The talk of the offseason has been about both teams winning enough games to make the playoffs as the New Orleans Saints host the Oakland Raiders on Sunday.
New Orleans boasts a coach in Sean Payton and a franchise quarterback in Drew Brees, who have won a Super Bowl.
Oakland owns a dynamic offense led by quarterback Derek Carr and a veteran defensive coach in Jack Del Rio.
Saints general manager Mickey Loomis knows how to build a team that can win a Lombardi Trophy. General manager Reggie McKenzie, after tearing the Raiders roster down and starting over, is looking to leave his own fingerprints and legacy on the silver and black.
New Orleans is coming off a 7-9 season that felt worse than the record. The offense was stagnant at times and the defense struggled so mightily that Rob Ryan, the defensive coordinator, was fired.
Payton enlisted Dennis Allen to run his defense. Ironically, it was Allen who was McKenzie's first head coach hire in Oakland. And subsequently, his first coach to fire. In the NFL, it is truly how the world turns.
"We come in expecting to win our division. That's our goal, it's our goal every year. We're not going to back away from that," Del Rio said.
The Raiders have not made the playoffs since 2003. They also finished 7-9 in 2015 and there is more optimism for this young group of players. With third-year man Carr at quarterback and throwing to second-year wide receiver Amari Cooper, the Raiders' offense looks to be hitting full stride.
Brees, the beloved quarterback of the Saints, has to be excited about the financial windfall he received heading into the season opener. On Wednesday, Brees signed a two-year extension that had long been discussed.
The contract keeps him in black and gold for the next two seasons and pays him a fully guaranteed $44.25 million. Brees facing a very good Raiders' defense behind his much-maligned offensive line has to give the former Super Bowl MVP pause, though.
The Raiders' defense is full of upstarts and has one of the most explosive players in the NFL in defensive end Khalil Mack. The first-round selection in 2014 received All-Pro votes at two positions last season.
Mack has the speed and hand usage to beat tackles around the edge. He also has the power to bull-rush a guard on the interior. The Saints' offensive line is banged up, especially their best offensive lineman -- left tackle Terron Armstead.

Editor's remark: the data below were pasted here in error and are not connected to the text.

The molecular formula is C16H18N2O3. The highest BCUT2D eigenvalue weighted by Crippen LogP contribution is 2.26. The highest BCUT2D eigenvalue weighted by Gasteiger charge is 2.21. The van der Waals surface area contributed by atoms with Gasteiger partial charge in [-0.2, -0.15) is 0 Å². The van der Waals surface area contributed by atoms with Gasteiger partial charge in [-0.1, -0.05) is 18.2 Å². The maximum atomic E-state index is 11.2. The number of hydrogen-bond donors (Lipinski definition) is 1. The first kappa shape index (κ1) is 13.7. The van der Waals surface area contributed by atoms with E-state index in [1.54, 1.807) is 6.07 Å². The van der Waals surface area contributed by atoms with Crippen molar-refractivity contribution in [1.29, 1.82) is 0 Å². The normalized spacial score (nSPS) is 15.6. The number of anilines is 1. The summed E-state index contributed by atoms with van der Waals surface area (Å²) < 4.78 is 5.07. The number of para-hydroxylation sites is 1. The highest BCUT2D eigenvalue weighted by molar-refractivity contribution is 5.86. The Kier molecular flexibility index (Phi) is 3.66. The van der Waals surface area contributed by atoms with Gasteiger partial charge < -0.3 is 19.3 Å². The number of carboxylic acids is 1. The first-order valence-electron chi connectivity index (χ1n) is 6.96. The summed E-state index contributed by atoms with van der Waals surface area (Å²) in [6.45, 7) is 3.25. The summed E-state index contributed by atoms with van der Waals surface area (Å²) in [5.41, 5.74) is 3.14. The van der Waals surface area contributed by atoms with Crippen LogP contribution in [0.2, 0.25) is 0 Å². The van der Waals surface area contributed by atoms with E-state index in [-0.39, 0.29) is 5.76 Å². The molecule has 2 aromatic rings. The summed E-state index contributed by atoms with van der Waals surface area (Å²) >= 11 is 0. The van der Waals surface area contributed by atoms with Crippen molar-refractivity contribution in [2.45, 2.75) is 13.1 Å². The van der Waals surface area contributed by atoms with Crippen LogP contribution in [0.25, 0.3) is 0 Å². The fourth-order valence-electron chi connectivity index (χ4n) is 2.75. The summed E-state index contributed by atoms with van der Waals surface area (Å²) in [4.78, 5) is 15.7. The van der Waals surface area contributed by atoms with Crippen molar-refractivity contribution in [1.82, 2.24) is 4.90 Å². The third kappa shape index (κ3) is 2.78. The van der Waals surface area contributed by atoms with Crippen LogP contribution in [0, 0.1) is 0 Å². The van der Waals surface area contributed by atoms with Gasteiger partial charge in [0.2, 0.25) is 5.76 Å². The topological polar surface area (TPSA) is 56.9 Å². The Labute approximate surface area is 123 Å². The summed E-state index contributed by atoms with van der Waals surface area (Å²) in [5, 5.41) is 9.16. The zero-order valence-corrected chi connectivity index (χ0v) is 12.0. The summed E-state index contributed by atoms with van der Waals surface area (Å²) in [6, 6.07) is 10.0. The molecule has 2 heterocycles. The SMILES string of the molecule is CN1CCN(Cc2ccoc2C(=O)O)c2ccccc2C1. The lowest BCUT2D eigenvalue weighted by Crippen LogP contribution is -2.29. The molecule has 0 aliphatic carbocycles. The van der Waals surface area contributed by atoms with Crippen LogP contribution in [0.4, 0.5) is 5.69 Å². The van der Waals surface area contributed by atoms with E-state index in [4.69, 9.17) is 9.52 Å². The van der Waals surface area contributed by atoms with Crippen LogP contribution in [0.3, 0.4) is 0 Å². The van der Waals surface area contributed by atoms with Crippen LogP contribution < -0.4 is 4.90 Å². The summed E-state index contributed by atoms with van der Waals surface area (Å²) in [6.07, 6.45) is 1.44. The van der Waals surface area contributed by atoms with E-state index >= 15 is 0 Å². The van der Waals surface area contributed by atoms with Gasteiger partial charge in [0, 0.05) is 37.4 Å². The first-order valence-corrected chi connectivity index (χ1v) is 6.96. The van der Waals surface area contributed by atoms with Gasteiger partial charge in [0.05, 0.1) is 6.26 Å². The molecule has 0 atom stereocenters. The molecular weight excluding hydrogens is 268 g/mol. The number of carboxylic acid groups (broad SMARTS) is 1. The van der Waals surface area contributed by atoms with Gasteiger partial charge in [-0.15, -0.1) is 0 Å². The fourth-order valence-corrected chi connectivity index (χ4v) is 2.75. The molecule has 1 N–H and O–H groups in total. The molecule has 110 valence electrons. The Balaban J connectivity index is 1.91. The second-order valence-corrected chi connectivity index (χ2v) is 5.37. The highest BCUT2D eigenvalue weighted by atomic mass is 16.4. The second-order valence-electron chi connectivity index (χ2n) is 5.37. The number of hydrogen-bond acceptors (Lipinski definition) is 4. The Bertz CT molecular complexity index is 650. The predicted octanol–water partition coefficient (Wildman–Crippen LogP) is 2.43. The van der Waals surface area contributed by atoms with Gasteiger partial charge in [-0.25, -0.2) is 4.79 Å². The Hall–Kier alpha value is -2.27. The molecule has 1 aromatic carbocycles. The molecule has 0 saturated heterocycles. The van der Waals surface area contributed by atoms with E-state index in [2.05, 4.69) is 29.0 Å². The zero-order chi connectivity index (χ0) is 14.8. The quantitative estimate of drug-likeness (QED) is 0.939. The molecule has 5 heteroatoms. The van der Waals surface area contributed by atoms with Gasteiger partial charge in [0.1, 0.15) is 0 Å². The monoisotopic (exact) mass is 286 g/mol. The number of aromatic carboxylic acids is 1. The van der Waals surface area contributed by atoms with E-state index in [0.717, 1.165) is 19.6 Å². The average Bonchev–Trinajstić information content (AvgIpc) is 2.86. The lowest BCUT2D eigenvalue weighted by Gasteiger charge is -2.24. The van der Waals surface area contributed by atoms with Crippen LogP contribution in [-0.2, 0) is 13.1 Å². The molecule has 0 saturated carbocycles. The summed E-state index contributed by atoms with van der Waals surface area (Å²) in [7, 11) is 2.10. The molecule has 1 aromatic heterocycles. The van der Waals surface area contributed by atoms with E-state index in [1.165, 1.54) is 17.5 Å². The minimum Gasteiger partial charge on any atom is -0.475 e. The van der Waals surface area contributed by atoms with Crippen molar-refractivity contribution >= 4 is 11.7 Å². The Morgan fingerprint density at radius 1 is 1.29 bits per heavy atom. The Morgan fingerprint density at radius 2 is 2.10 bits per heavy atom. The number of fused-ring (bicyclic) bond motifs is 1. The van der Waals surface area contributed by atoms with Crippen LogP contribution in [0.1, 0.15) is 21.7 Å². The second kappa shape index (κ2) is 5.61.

If Armstead cannot play or is limited, second-year utility man Andrus Peat has played left tackle, left guard and right guard in his career. Starting left guard Tim Lelito may have to shift to right guard.
Because of the injury situation and the important responsibility to protect Brees, the Saints brought back former Pro-Bowl guard Jahri Evans on Wednesday.
New Orleans center Max Unger is the one true constant along the offensive line. If Evans can hold his own against Raiders defensive tackle Jihad Ward, the Saints should be able to find running room inside.
The Saints' offense has shown the ability to run the football with Mark Ingram. The former Alabama runner continues to produce better than four yards per carry and has become a viable threat out of the backfield.
Oakland's linebacking corps is still a work in progress and starting middle linebacker Ben Heeney was getting pushed for playing time by 2016 sixth-round selection Cory James in the preseason.
The running attack of the Raiders also needs to play a factor into this game. So much has been made of Carr's aerial attack, running back Latavius Murray often gets left out of the conversation.
Murray can find positive yards on the left side running behind a giant offensive line led by free-agent addition Kelechi Osemele and left tackle Donald Penn.
The Saints' defense is banged up as well and has Cleveland Browns castoff Paul Kruger, a natural outside linebacker, playing some defensive end.
This offseason brought much change to the aforementioned Saints defense. Linebacker James Laurinaitis signed after the Los Angeles Rams let him go. Laurinaitis and the Saints' secondary led by safety Jarius Byrd know they have to improve over last year's unit.
The new middle linebacker hopes that working against Brees will have them prepared for Carr, Cooper and wide receiver Michael Crabtree.
Said Laurinaitis: "It challenges our whole defense to raise our level up, because if not it's going to be all of those practices where he can carve you up and embarrass you. I have been really encouraged by how our defense has competed against our offense day in day out because they put a lot of stress on the tempo that they move at."